Twitter Makes It Easier for Consumers, Brands to Interact With Direct Messages

Twitter Makes It Easier for Consumers, Brands to Interact With Direct Messages

Micro-blogging website Twitter has launched new feature that is making it easier for businesses to directly receive messages from customers and address their problems.

Twitter in blog post Friday said, “A business can now add a deep link to their Tweets that automatically displays a call to action button, which allows the customer to send the business a Direct Message, quickly and easily.”

It added, “We’ve already started to see brands like Kaiser Permanente and Hyatt start to use this feature in order to create a better experience for their customers. In India, companies like Kotak Mahindra Bank and Reliance Communications will be among the first in Asia to use this feature to create a better experience for their customers.”

Twitter is rolling out another initiative “Customer Feedback”, to be available in the coming weeks, that will enable companies collect opinions from the users on the micro-blogging site after customer service conversations.

In its blog post, Twitter added, “Starting today, all businesses Tweeting around the world can start adding Direct Message deep links to their Tweets. Customer Feedback will begin rolling out to select brands over the next few weeks.”

Twitter is aiming to take itself to a new level amid an existential crisis. Recently, the micro-blogging website brought video support to Direct Messages to bring the service up to speed with competitors like Facebook Messenger. Twitter rolled out this feature globally to iOS and Android smartphones.

Islamic State Finds ‘Diminishing Returns’ on Twitter

Islamic State Finds 'Diminishing Returns' on Twitter: Report

The Islamic State’s English-language reach on Twitter has stalled in recent months amid a stepped-up crackdown against the extremist group’s army of digital proselytizers, who have long relied on the site to recruit and radicalize new adherents, according to a study being released on Thursday.

Suspensions of English-speaking users affiliated with Islamic State from June to October 2015 have limited the group’s growth and in some cases devastated the viral reach of specific users, according to the report from George Washington University’s Program on Extremism, which analyzed a list of accounts promoted by the militant group.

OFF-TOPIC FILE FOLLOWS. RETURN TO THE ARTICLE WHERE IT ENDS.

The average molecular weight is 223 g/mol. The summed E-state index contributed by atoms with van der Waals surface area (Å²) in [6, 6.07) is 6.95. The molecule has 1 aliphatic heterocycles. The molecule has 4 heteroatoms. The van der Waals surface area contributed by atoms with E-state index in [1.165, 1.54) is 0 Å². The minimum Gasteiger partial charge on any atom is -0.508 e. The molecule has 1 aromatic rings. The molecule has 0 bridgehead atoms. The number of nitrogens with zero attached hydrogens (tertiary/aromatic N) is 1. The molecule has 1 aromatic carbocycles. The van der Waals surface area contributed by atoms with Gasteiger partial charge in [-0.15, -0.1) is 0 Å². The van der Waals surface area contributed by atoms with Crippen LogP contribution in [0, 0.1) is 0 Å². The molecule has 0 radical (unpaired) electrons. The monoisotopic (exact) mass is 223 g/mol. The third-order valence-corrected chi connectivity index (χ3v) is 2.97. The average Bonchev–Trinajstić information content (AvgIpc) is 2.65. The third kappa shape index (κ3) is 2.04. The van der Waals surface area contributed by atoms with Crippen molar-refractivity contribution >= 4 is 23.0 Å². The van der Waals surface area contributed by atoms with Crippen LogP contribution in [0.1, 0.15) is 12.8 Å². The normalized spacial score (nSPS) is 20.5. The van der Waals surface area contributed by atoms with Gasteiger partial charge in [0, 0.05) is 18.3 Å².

The report found that easily discoverable English accounts sympathetic to Islamic State was usually under 1,000, and that those users’ activity was mostly insular, limited to interacting with each other.Islamic State has seized control of wide swaths of Iraq and Syria and claimed credit for attacks in Paris in November that killed 130. The U.S. and other governments consider it a terrorist organization.

Twitter Inc has long been criticized by government officials for its relatively lax approach to policing content, even as other Silicon Valley companies like Facebook Inc began to more actively police their platforms.

Under intensified pressure from the White House, presidential candidates and some civil society groups, Twitter announced earlier this month it had shut down more than 125,000 terrorism-related accounts since the middle of 2015, most of them linked to the Islamic State group.

In a blog post, the company said that while it only takes down accounts reported by other users it had increased the size of teams monitoring and responding to reports and has decreased its response time “significantly.”

J.M. Berger, a co-author of the report, said Twitter is still less active than many of its rivals but that part of that is due to its relative youth as a company.

“Each company has been dragged into this kicking and screaming,” he said in an interview.

Reporting of Twitter accounts affiliated with Islamic State is a steady, low-level activity generally, but occasionally events lead to “periodic purges,” Berger said.

The study took place prior to the Paris attacks, which the researchers said likely led to a heavy wave of suspensions mostly in French and Arabic networks.

The average tweets per day measured across the lifetime of an account also declined during the monitored interval, from a peak of approximately 14.5 in June to a low of 5.5 by October, the report found. The average number of followers was measured between 300 and 400.